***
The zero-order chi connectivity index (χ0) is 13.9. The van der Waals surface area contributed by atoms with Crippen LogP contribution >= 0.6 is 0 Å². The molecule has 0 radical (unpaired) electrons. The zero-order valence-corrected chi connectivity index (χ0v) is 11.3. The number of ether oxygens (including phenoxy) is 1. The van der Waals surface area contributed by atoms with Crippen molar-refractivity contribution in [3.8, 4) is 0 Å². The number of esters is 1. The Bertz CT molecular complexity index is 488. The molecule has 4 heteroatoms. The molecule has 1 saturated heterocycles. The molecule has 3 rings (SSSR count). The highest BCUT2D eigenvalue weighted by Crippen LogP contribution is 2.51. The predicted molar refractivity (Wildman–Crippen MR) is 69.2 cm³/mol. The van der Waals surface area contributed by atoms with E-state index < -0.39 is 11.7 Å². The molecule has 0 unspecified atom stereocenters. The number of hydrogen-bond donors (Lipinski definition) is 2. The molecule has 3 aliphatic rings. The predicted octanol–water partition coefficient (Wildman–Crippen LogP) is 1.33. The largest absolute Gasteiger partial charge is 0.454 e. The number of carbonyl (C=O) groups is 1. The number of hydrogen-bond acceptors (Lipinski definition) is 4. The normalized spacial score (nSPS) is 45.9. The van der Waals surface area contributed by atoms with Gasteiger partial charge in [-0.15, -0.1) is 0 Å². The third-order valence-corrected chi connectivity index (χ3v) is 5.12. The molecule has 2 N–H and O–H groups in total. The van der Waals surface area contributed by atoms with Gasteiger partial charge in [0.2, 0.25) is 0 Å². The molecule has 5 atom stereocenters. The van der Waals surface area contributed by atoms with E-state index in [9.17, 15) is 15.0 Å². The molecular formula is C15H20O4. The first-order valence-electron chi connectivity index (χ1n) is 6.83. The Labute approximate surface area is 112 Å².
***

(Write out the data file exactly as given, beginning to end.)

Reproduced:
The zero-order chi connectivity index (χ0) is 13.9. The van der Waals surface area contributed by atoms with Crippen LogP contribution >= 0.6 is 0 Å². The molecule has 0 radical (unpaired) electrons. The zero-order valence-corrected chi connectivity index (χ0v) is 11.3. The number of ether oxygens (including phenoxy) is 1. The van der Waals surface area contributed by atoms with Crippen molar-refractivity contribution in [3.8, 4) is 0 Å². The number of esters is 1. The Bertz CT molecular complexity index is 488. The molecule has 4 heteroatoms. The molecule has 1 saturated heterocycles. The molecule has 3 rings (SSSR count). The highest BCUT2D eigenvalue weighted by Crippen LogP contribution is 2.51. The predicted molar refractivity (Wildman–Crippen MR) is 69.2 cm³/mol. The van der Waals surface area contributed by atoms with E-state index < -0.39 is 11.7 Å². The molecule has 0 unspecified atom stereocenters. The number of hydrogen-bond donors (Lipinski definition) is 2. The molecule has 3 aliphatic rings. The predicted octanol–water partition coefficient (Wildman–Crippen LogP) is 1.33. The largest absolute Gasteiger partial charge is 0.454 e. The number of carbonyl (C=O) groups is 1. The number of hydrogen-bond acceptors (Lipinski definition) is 4. The normalized spacial score (nSPS) is 45.9. The van der Waals surface area contributed by atoms with Gasteiger partial charge in [-0.15, -0.1) is 0 Å². The third-order valence-corrected chi connectivity index (χ3v) is 5.12. The molecule has 2 N–H and O–H groups in total. The van der Waals surface area contributed by atoms with Gasteiger partial charge in [0.2, 0.25) is 0 Å². The molecule has 5 atom stereocenters. The van der Waals surface area contributed by atoms with E-state index in [9.17, 15) is 15.0 Å². The molecular formula is C15H20O4. The first-order valence-electron chi connectivity index (χ1n) is 6.83. The Labute approximate surface area is 112 Å².